Near the back gate of the fence around the motor pool, there has been a hole in big enough for a skinny man to crawl through for as long as I've been walking there (over a year). I've told a sergeant and a major about the hole. It's still there.
With the killing of Osama Bin Laden it was announced that security levels were raised all over the USA. I don't know about the rest of the country, but locally things didn't improve much.
I had occasion to go to the VA hospital the day after the announcement of Osama's death. The only improvement in security that I could see was a sturdy pole on a pivot which would have stopped a bomb laden truck, unless, of course, the terrorist was willing to drive over the surrounding grass lawn to get around it.
The Armory has upgraded its anti terrorist defenses too. There's now yellow "Police Line Do Not Cross" tape strung between the orange traffic cones in the parking places.
Immediately after 9/11 real off duty cops had been hired to guard the local airport. Mostly they just walked over and told you not to stop next to the building while waiting to pick someone up. (Question; once you're next to the building, how long does it take to set off a bomb?)
Airport security has long since degraded as administrators sought to reduce costs. Now it's unarmed rent-a-cops. As of last Monday night, local news quotes an airport administrator as saying: "no upgrade of airport security is contemplated at this time".
Hopefully by the time you click on this link to the United States Army Public Health Command (Provisional) page on Emergency Preparedness & Response the links to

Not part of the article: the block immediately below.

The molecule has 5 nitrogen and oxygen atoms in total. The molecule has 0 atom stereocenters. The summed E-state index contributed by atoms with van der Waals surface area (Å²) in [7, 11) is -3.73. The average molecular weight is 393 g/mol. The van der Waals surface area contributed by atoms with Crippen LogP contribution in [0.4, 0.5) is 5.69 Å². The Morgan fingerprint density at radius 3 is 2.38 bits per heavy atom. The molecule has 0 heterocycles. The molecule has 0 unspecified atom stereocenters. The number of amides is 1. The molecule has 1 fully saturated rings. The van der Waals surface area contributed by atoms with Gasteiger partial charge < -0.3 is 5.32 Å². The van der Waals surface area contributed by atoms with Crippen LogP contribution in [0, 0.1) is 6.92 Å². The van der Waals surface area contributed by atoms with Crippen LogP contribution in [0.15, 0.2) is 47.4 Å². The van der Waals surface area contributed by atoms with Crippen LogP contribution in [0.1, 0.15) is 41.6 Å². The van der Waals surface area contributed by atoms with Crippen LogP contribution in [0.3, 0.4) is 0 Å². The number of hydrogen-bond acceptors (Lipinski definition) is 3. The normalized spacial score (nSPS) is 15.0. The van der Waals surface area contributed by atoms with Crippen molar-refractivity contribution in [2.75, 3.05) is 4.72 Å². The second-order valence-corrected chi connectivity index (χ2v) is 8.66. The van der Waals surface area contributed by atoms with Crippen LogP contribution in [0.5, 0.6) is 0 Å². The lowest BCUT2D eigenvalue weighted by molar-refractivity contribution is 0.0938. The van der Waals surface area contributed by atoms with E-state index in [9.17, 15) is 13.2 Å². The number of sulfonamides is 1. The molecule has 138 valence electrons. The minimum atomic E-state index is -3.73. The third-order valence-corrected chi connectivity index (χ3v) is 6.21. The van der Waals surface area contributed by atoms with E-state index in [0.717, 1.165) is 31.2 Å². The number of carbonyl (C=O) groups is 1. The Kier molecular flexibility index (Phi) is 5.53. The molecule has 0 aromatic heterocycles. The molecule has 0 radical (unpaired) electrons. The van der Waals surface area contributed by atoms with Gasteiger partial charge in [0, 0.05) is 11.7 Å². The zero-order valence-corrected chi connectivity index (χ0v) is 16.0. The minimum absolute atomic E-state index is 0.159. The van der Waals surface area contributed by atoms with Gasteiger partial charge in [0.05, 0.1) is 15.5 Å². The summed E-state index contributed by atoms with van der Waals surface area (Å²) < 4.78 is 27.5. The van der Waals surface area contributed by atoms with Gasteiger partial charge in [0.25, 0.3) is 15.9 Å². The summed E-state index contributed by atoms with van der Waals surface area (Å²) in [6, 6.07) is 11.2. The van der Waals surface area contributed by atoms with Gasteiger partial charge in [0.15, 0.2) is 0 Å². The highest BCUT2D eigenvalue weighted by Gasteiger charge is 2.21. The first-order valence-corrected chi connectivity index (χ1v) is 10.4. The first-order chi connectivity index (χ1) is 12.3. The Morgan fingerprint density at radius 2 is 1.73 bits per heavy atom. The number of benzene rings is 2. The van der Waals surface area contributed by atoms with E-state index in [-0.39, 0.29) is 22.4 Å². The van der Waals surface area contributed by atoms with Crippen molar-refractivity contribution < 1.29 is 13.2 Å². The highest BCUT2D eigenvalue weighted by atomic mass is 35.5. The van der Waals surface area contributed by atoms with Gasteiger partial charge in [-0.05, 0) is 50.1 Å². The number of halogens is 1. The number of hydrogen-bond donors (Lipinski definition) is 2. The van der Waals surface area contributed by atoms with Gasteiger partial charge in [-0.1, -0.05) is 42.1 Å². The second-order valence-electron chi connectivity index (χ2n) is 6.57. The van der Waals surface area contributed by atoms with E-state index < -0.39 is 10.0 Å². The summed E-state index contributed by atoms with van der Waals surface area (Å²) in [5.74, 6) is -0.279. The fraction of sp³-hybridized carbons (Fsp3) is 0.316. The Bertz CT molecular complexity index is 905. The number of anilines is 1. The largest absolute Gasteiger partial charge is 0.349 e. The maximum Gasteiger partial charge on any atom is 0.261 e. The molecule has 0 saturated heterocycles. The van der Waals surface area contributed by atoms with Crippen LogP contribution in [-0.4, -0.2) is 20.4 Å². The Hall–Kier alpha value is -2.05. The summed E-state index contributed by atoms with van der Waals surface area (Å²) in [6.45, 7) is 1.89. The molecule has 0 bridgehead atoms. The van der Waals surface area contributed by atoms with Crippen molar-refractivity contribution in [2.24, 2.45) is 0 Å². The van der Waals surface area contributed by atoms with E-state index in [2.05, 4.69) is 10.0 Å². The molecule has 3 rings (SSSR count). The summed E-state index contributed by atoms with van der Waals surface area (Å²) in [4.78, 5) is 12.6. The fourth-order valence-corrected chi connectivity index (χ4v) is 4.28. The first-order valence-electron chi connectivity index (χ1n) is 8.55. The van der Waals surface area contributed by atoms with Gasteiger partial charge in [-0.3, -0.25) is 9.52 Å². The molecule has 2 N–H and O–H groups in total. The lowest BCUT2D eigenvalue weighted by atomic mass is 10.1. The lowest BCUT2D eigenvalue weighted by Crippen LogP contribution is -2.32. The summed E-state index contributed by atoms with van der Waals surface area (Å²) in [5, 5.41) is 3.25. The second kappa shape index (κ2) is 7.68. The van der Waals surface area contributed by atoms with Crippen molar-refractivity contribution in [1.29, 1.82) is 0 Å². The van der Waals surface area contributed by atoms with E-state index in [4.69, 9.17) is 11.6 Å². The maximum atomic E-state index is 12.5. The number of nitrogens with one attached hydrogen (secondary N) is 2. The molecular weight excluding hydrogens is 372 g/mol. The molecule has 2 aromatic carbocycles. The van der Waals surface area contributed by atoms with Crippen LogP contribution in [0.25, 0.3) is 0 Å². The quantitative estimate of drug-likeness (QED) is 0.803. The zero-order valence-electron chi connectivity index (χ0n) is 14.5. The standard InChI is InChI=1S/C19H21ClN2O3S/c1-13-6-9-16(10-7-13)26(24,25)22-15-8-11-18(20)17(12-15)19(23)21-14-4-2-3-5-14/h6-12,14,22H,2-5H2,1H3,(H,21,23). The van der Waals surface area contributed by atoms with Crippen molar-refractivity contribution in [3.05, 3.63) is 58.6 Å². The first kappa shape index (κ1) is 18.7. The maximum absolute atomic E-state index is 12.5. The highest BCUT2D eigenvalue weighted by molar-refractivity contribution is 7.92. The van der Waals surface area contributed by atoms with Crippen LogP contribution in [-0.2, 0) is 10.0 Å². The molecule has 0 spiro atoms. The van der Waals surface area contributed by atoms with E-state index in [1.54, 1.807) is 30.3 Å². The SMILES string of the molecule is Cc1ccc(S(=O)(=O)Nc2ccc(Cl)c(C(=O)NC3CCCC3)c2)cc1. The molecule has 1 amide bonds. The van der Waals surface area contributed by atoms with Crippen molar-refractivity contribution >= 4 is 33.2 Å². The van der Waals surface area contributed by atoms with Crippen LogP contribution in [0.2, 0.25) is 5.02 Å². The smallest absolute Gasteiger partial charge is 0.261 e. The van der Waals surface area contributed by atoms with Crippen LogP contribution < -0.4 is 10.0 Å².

Biological Emergency, Chemical Emergency, Explosion Emergency and Nuclear Emergency will have something to say other than "Web content on this subject is currently in development, please return soon!"
It will take a few more bombings and the loss of hundreds of lives before our leaders get serious about Homeland security. When they do they'd do well to look to Israel for some tips from the pros.
Superfluous Survival Tip of the Week:
(A friend of mine, Dan, recently passed on to me a pack of "Urban Survival Playing Cards" each of which has a survival tip printed on the face. Dan's generous gift has inspired me to start this Survival Tip of the Week feature which will continue for at least 52 weeks. Thanks, Dan! I don't want to plagiarize the cards so I'm using the subjects from each card as a jumping off point for my own tips with my own research. I have an advantage over the cards in that each card tip is restricted to the space available on the face of that card whereas I can ramble on for pages as I seem to be doing here.;-)
Emergency water from your water heater:
1. Turn off the water to the entire house.
2. Turn off the (gas/electric) heating element.
3. The lower outlet drain valve will probably accept a screw on garden hose. If you cut the hose, be sure to cut it long enough to raise the cut end up higher than the top of the water heater in case the heater's valve won't close properly.
4. If you don't have or don't want to use a hose be sure to have all your water containers on hand when you first open the valve so you won't loose precious water if the valve won't close.
5. Open the pressure relief valve near the top of the heater.
6. Open the drain (lower) valve. You may be able to control the flow of water from the heater with the pressure relief valve.
7. Close the lower valve (or raise the hose end) when you're done.
8. Be sure to close/reset all valves before turning water on to the house after the emergency. You may want to call a plumber.